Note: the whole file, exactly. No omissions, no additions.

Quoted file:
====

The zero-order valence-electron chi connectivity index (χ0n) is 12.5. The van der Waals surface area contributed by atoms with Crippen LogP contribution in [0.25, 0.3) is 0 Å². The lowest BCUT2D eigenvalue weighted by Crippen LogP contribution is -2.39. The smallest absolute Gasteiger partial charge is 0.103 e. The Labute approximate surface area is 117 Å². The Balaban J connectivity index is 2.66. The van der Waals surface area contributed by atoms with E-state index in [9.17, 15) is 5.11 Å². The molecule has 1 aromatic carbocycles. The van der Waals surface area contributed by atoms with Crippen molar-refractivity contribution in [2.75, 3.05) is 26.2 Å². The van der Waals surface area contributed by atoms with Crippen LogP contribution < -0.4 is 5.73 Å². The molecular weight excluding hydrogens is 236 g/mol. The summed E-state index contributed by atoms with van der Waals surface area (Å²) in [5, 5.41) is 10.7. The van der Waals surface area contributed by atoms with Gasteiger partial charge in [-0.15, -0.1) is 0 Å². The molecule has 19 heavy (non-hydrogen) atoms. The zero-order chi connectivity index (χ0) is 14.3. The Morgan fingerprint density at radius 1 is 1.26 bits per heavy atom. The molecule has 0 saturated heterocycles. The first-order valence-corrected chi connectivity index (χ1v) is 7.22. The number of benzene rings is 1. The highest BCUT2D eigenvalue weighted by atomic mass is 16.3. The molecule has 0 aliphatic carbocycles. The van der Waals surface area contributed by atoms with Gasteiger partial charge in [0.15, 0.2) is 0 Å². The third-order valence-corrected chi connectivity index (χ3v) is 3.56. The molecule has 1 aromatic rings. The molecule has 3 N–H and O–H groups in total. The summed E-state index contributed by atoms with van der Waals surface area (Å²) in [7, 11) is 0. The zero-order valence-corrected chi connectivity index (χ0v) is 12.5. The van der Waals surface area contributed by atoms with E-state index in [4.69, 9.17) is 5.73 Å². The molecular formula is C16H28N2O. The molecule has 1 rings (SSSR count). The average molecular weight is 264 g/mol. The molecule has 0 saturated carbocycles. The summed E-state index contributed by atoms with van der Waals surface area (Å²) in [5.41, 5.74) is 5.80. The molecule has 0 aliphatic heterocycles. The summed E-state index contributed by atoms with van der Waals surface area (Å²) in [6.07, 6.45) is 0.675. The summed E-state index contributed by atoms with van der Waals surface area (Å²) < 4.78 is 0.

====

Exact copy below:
The zero-order valence-electron chi connectivity index (χ0n) is 12.5. The van der Waals surface area contributed by atoms with Crippen LogP contribution in [0.25, 0.3) is 0 Å². The lowest BCUT2D eigenvalue weighted by Crippen LogP contribution is -2.39. The smallest absolute Gasteiger partial charge is 0.103 e. The Labute approximate surface area is 117 Å². The Balaban J connectivity index is 2.66. The van der Waals surface area contributed by atoms with E-state index in [9.17, 15) is 5.11 Å². The molecule has 1 aromatic carbocycles. The van der Waals surface area contributed by atoms with Crippen molar-refractivity contribution in [2.75, 3.05) is 26.2 Å². The van der Waals surface area contributed by atoms with Crippen LogP contribution < -0.4 is 5.73 Å². The molecular weight excluding hydrogens is 236 g/mol. The summed E-state index contributed by atoms with van der Waals surface area (Å²) in [5, 5.41) is 10.7. The van der Waals surface area contributed by atoms with Gasteiger partial charge in [-0.15, -0.1) is 0 Å². The molecule has 19 heavy (non-hydrogen) atoms. The zero-order chi connectivity index (χ0) is 14.3. The Morgan fingerprint density at radius 1 is 1.26 bits per heavy atom. The molecule has 0 saturated heterocycles. The first-order valence-corrected chi connectivity index (χ1v) is 7.22. The number of benzene rings is 1. The highest BCUT2D eigenvalue weighted by atomic mass is 16.3. The molecule has 0 aliphatic carbocycles. The van der Waals surface area contributed by atoms with Gasteiger partial charge in [0.15, 0.2) is 0 Å². The third-order valence-corrected chi connectivity index (χ3v) is 3.56. The molecule has 1 aromatic rings. The molecule has 3 N–H and O–H groups in total. The summed E-state index contributed by atoms with van der Waals surface area (Å²) in [7, 11) is 0. The zero-order valence-corrected chi connectivity index (χ0v) is 12.5. The van der Waals surface area contributed by atoms with E-state index in [4.69, 9.17) is 5.73 Å². The molecular formula is C16H28N2O. The molecule has 1 rings (SSSR count). The average molecular weight is 264 g/mol. The molecule has 0 saturated carbocycles. The summed E-state index contributed by atoms with van der Waals surface area (Å²) in [5.41, 5.74) is 5.80. The molecule has 0 aliphatic heterocycles. The summed E-state index contributed by atoms with van der Waals surface area (Å²) in [6.07, 6.45) is 0.675. The summed E-state index contributed by atoms with van der Waals surface area (Å²) < 4.78 is 0.